Banks’ support to businesses in times of corona increases to 28 billion euros

Since the Corona crisis outbreak in March, the Dutch banks have, in addition to the support package by the government, offered temporary financial relief to 166,000 entrepreneurs. A total of 28 billion euros has been made available (an increase from 25.8 billion four weeks ago) through the postponement of repayments and the provision of additional credit to companies. The details are displayed in the factsheet published by the Dutch Banking Association (NVB).


Over 37,000 businesses have received a larger credit, with a combined value of 24.9 billion euros. Over 6200 loans have been provided with a government guarantee. Altogether, 1.7 billion euros has been made available through the different corona guarantee schemes, such as the Corona SME credit guarantee scheme (BMKB-C), the finance guarantee (GO-C) and the Small Credits for Corona guarantee scheme (KKC). So far, 129,000 companies have received a postponement of loan repayments from their bank: totalling 3.1 billion euros. Banks are now offering customized support instead of collective postponements.

Corona Monitor English (pdf)
Corona Monitor English (jpg)

“Banks keep a close eye on the situation and they proactively contact customers when there are signals that they might be negatively affected by the COVID-crisis. There are no widespread liquidity problems at the moment, however, this could quickly change,” says Chris Buijink, President of the NVB.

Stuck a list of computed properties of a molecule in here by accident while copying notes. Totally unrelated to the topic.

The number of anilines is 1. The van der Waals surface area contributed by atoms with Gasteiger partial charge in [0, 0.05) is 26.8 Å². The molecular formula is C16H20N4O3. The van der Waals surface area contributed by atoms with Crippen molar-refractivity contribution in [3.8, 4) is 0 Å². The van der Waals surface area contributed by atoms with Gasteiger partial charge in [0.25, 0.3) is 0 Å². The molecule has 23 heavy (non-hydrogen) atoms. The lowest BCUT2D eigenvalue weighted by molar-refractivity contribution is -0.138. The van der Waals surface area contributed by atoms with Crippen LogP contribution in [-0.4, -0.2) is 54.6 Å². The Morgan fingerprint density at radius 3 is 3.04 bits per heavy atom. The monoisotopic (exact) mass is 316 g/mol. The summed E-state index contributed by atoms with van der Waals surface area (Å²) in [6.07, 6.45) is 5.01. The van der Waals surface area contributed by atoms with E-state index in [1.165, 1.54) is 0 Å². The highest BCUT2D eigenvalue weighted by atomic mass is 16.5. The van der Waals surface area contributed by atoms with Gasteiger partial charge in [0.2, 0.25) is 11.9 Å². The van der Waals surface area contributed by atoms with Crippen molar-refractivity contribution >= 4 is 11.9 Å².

“The second partial lockdown affects specific groups of clients especially hard. This particularly concerns companies that have been forced to use their reserves since March. We know that in specific sectors, which have been faced with long-term constraints, there are companies which will not be able to survive the second partial lockdown. We urge customers to not wait with asking for support, but to reach out to their bank. Banks’ doors are open to discuss the possibilities for assisting customers; it is a matter of customized service. Nevertheless, banks cannot do it alone; governmental support for affected sectors remains essential. We are therefore pleased with the government’s announcement of further support measures. The starting point for lending remains that there must be a perspective of returning to a healthy situation, so that the financing remains responsible” says Buijink.

So far, almost 36,000 consumers received a pause for their mortgage payment or personal loan. In most cases this concerns a payment break of one to three months. This totals a combined value of 85 million euros – an increase from 80 billion compared to four weeks ago. Consumers who want to receive a payment break for mortgage interest relief should notify this to their mortgage provider by 31 December 2020.

A payment break on the mortgage or consumer loan is a temporary relief solution with which, for example, loss of income can be cushioned for several months. However, if customers foresee a more structural payment problem, for example due to unemployment, it is wise to (re) enter into a conversation with their bank. Together with the customer, the bank will look for a suitable and more long-term solution which is also tailored to the specific situation of the customer. An important principle is that banks want to protect customers against financial burdens which they ultimately cannot bear.